As Apple and other big tech companies postpone their planned returns to physical offices, a survey has found that workers around the United States would give up a lot to stay remote.
As previously reported by ZDNet, GoodHire published a survey this week of 3,500 workers in the US and found that just over two-thirds of them would prefer to work remotely rather than in an office.
Further, 70 percent of those people said they would give up most or all of their benefits, like health insurance and holidays, to be able to work remotely. Sixty-one percent say they would take a pay cut to make it happen. Most said they’d take a 10 percent pay reduction, but some claimed they’d even accept half their current salary in exchange for remote work.
That might sound like a shot in the foot, but given that fully remote work would allow employees to live wherever they want—and San Jose’s cost of living is estimated to be 160 percent that of St. Louis—a 50 percent pay cut may not be so outrageous for some.
Late last week, Bloomberg reported that Apple HR chief Deirdre O’Brien had just announced to employees that Apple’s plans to return to offices would be delayed from October of this year to January of 2022. That followed a previous delay from September to October. Apple told employees that they will be notified a month in advance when a return to in-person work is underway.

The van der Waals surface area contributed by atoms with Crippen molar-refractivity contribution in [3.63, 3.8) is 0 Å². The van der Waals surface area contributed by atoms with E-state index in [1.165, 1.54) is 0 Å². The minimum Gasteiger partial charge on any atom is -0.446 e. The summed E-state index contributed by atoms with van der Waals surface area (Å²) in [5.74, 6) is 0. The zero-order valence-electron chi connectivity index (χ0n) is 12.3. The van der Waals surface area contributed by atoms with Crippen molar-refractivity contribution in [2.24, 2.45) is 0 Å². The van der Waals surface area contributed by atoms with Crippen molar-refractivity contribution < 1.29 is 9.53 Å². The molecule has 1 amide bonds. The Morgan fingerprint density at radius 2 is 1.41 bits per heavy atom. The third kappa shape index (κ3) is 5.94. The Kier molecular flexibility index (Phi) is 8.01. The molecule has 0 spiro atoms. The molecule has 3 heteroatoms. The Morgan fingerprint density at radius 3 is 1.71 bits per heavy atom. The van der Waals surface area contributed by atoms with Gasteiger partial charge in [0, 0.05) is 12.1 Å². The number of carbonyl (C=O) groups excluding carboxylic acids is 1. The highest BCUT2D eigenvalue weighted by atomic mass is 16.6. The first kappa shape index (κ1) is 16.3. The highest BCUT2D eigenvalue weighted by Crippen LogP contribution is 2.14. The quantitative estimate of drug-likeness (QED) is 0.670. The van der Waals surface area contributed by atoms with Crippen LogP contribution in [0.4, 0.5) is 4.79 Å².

When that return happens, the company’s leadership plans to allow employees to work from home two days a week and to request as much as two weeks at home per year for longer stints. But workers would still have to live near the pricey cities where Apple operates in order to come into the office most of the time.
(This also means it’s likely that Apple’s upcoming public events for the 2021 iPhones and other new products will again be fully virtual.)
As we wrote earlier this month, some tech companies have been embroiled in strife as they’ve pushed to get workers back to their desks. An initial wave of optimism that the pandemic would soon largely be over—at least in places with high vaccination rates, where many of these tech companies are based—has subsided. Instead, the sometimes-asymptomatic vaccinated can spread COVID-19 to the vulnerable unvaccinated, variants are sweeping through unvaccinated populations, and cases are rising overall in most parts of the country.
Each company has taken a different tack, but Apple’s approach was more conservative than many. Meanwhile, its employee backlash appeared more public and organized than what has been seen at some other big tech companies. With the delay to January, some of that debate has been postponed. But if surveys like this one tell us anything, it’s that Apple may have a steep road ahead if it wants to retain talent while going back to pre-pandemic ways of working, whenever that happens.